Proteomic profiling and role of acetylcholine binding protein in aged lymnaea stagnalis

  • Mohammed Aiyaz

Student thesis: Doctoral Thesis


Age-related changes in the central nervous system (CNS) is a multi-factorial process involving subtle alterations to several subcellular systems, including a disturbance to cholinergic signalling that becomes a prominent feature in age-related neurodegenerative diseases (Giacobini, 1990). Previous work in the L. stagnalis nervous system highlighted synapse-specific alterations in subsets of neurons that are accompanied by a marked decline in feeding behaviour in chronologically aged animals (Arundell et al., 2006; Yeoman et al., 2008). To identify common elements that lead to a reduction in feeding behaviour, 2D Difference in-gel Electrophoresis (2D DIGE) analysis highlighted 49 proteins that were differentially expressed in the aged L. stagnalis CNS. Amongst them, three key protein groups involved in maintaining the cytoskeletal integrity, energy-dependent processes, and chaperones were significantly altered in the aged CBG. The expression level of cytoskeletal proteins such as tubulin and actin, putative chaperones such as 14-3-3, and kinases such as arginine kinase as well as mitochondrial proteins such as reductase were all significantly down-regulated in aged CNS (p < 0.05) and are well aligned with changes that are observed in normally aged higher vertebrates. This suggested that the alterations in functional neuronal circuits that accompany a reduction in feeding behaviour in L. stagnalis may encounter a similar set of biochemical challenges as those experienced in higher vertebrates.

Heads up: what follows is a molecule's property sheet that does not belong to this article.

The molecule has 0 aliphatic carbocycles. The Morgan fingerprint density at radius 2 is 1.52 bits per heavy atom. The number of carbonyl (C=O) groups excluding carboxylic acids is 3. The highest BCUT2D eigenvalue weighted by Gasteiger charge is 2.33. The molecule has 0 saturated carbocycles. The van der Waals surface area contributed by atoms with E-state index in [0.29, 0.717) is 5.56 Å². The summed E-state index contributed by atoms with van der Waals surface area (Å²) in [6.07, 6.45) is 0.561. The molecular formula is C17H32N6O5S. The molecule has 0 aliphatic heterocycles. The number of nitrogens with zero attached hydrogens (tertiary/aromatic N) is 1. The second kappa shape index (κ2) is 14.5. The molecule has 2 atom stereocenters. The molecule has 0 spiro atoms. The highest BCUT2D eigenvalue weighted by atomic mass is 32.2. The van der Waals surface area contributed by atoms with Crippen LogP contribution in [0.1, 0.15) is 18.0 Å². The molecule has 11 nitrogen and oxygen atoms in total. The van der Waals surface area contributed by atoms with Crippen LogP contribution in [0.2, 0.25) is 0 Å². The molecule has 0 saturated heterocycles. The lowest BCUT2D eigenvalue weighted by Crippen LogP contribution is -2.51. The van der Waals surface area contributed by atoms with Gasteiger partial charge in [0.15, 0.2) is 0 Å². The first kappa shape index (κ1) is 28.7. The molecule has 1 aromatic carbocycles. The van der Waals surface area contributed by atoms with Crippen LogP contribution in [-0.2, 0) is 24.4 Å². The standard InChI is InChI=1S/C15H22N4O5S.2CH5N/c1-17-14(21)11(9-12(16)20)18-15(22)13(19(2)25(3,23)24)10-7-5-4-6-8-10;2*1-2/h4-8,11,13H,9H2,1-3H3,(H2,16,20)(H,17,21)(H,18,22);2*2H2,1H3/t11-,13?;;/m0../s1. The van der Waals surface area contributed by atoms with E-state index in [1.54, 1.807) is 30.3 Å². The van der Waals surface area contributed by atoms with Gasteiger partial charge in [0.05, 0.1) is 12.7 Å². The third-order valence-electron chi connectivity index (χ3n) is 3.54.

Date of Award27 Jan 2010
Original languageEnglish
Awarding Institution
  • University of Brighton
SupervisorMark Yeoman (Supervisor) & Katrin Jennert-Burston (Supervisor)

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